My Father, Alfred William Ruffle, part 3.

Alfred Ruffle (centre) 1939 94 Mill road

After my Pa left school, in 1928, at the age of 13, his Father secured him a job at Heybridge laundry. It was an apprenticeship in a profession that would stand  him in good stead for his next big adventure.
But for now, as a young teenager, it was regular work and an education of another kind……

At this age, my Pa writes that his knowledge of the fairer sex was limited to the fact that they wore skirts and boys wore trousers. At the laundry his duties consisted of filling the washing machines with soiled linen, which would be washed by a senior laundryman, after which the linen would be “Hydro’d” ( spun dried ) then Pa would convey the linen to be ironed, which was done by women.  Every time my Pa passed these particular 2 women, he would playfully pat them on their bums. “Cheeky arrogance” he called it. However after one playful pat too many, the women grabbed him, had his trousers off in a flash and poured oil all over his penis! Bearing in mind my Pa was short and slight, he was no match for these 2 ladies and promptly burst into tears!
He ran down to the boiler room where the foreman was firing the boilers. Seeing his tears and obvious distress, the foreman asked Alfie what was wrong, and he replied that the girls had poured oil on his “Drib”, the only term he knew for his penis!
The term “Drib” dates back to 1700s, probably derived from dribble, or a small amount, as in dribs and drabs. Tho’ it has to be said my Father was well hung! Apparently Drib is also Hip hop slang for a gram of Ganja!

After his first close encounter, my Pa learnt rapidly about girls, and had various affairs over the 3 years he worked at the laundry, calling it a most enjoyable sex education! The haystacks along the road leading towards the laundry were the venue for many a kiss and cuddle, a roll in the hay!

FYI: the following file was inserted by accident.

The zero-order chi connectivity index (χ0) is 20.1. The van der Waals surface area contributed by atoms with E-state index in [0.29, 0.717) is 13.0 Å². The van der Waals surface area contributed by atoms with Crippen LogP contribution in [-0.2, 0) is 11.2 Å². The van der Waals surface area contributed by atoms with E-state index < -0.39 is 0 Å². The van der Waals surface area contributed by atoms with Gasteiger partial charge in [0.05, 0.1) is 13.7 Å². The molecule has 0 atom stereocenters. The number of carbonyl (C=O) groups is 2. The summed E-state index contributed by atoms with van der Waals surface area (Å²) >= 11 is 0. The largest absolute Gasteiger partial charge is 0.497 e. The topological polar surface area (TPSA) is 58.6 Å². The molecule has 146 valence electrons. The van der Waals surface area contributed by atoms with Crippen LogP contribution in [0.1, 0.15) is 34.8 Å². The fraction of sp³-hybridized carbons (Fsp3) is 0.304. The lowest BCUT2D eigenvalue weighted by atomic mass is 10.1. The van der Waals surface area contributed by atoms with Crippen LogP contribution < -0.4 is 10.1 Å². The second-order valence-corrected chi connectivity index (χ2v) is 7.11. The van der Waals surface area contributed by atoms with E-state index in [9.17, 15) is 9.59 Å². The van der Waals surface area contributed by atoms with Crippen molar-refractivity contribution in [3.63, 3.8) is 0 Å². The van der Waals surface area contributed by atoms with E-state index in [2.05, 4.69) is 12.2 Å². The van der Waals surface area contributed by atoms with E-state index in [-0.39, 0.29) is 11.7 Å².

My Pa stayed at the laundry until the depression hit businesses and less people required their services. He was made redundant in 1931 ( there was no redundancy payouts in those days ), so he went to sign on at what was then called the Labour exchange. Alfie said he was “dead scared” of the officials there, who would shout and holler at you, no doubt in an attempt to put you off claiming the meagre amount of 3 shillings a week Dole money. He said you had to convince them you could not find a job!
But his stint as one of the great unwashed was not to last, because after several weeks the Labour exchange sent him for an interview at John Sadd and son, which at the time was a successful local timber business.The manager who interviewed him recognised Pa as his Saturday paper boy and gave him the job. Pa loved timber and wood machining, and before he was 21 had become a skilled and proficient wood machinist.
The pay at Sadd’s was poor compared to other firms, so it was with great joy my Pa applied for and was given a job by another timber company in Stevenage, starting pay one shilling and six pence an hour, 7 pence more than Sadds.
He confronted the management at Sadd’s saying he’d been offered another job, but would stay with them if they upped his pay to the top local rate of one shilling and 3 pence an hour. They offered him one shilling and 2 and a half pence per hour. Pa walked out with the manager’s words ringing in his ears, that he’d never hold the job down, but Pa knew it was a “doddle”, and him and his friend George Hinton started work in Stevenage.
Alfie loved motor bikes as a young man, and once owned an Ariel 4 square, a bike so big and heavy that often as not once he’d kicked the bike off the stand he promptly fell over! Eventually he settled for a Triumph, a Bonneville I believe. Alfie and George travelled to and from Stevenage on their motorbikes.


Coming home one weekend to visit their ladies, George was involved in a serious bike crash and spent many weeks in hospital. Pa got rather lonely without his pal, Stevenage was a small town back then, with very little in the way of entertainment. One weekend at home his old foreman sent word he wanted to talk. He offered Pa his job back, saying they’d never been able to replace him. Pa accepted his offer happily, he’d missed Maldon, tho’ he’d enjoyed his time in Stevenage, but without George it hadn’t been much fun and he was glad to be back amongst people he knew.

Ma and Pa married at Saint Mary’s church in April 1937. Initially they lived with my Grandfather, Alfred Ruffle, but shortly thereafter rented their own cottage in Mill road for seven shillings and six pence! Pa’s pay was a colossal three pounds eight shillings a week, a very good wage for the times. The economy was booming and everyone was in work.